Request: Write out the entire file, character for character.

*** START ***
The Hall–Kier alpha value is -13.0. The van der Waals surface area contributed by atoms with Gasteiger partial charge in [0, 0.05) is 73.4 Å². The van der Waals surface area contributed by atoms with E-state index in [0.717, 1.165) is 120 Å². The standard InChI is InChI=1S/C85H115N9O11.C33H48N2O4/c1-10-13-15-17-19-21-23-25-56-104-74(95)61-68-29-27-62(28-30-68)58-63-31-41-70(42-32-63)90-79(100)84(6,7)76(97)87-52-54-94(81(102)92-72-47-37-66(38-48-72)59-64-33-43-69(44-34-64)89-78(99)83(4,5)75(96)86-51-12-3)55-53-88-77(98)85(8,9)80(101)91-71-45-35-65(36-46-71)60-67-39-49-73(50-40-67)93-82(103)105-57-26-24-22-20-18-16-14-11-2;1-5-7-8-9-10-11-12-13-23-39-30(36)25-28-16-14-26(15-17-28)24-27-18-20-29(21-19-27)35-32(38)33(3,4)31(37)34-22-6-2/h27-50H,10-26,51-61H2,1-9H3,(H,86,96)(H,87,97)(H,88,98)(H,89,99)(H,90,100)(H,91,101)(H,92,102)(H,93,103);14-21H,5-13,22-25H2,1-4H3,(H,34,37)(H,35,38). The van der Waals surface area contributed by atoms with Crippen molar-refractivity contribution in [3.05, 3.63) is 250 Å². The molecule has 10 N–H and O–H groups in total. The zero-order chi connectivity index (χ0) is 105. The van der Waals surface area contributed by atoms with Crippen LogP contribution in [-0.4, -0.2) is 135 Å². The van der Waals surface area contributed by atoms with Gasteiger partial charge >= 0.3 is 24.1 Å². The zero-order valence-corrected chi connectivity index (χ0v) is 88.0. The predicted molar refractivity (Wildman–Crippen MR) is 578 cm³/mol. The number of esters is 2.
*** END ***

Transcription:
The Hall–Kier alpha value is -13.0. The van der Waals surface area contributed by atoms with Gasteiger partial charge in [0, 0.05) is 73.4 Å². The van der Waals surface area contributed by atoms with E-state index in [0.717, 1.165) is 120 Å². The standard InChI is InChI=1S/C85H115N9O11.C33H48N2O4/c1-10-13-15-17-19-21-23-25-56-104-74(95)61-68-29-27-62(28-30-68)58-63-31-41-70(42-32-63)90-79(100)84(6,7)76(97)87-52-54-94(81(102)92-72-47-37-66(38-48-72)59-64-33-43-69(44-34-64)89-78(99)83(4,5)75(96)86-51-12-3)55-53-88-77(98)85(8,9)80(101)91-71-45-35-65(36-46-71)60-67-39-49-73(50-40-67)93-82(103)105-57-26-24-22-20-18-16-14-11-2;1-5-7-8-9-10-11-12-13-23-39-30(36)25-28-16-14-26(15-17-28)24-27-18-20-29(21-19-27)35-32(38)33(3,4)31(37)34-22-6-2/h27-50H,10-26,51-61H2,1-9H3,(H,86,96)(H,87,97)(H,88,98)(H,89,99)(H,90,100)(H,91,101)(H,92,102)(H,93,103);14-21H,5-13,22-25H2,1-4H3,(H,34,37)(H,35,38). The van der Waals surface area contributed by atoms with Crippen molar-refractivity contribution in [3.05, 3.63) is 250 Å². The molecule has 10 N–H and O–H groups in total. The zero-order chi connectivity index (χ0) is 105. The van der Waals surface area contributed by atoms with Crippen LogP contribution in [-0.4, -0.2) is 135 Å². The van der Waals surface area contributed by atoms with Gasteiger partial charge >= 0.3 is 24.1 Å². The zero-order valence-corrected chi connectivity index (χ0v) is 88.0. The predicted molar refractivity (Wildman–Crippen MR) is 578 cm³/mol. The number of esters is 2.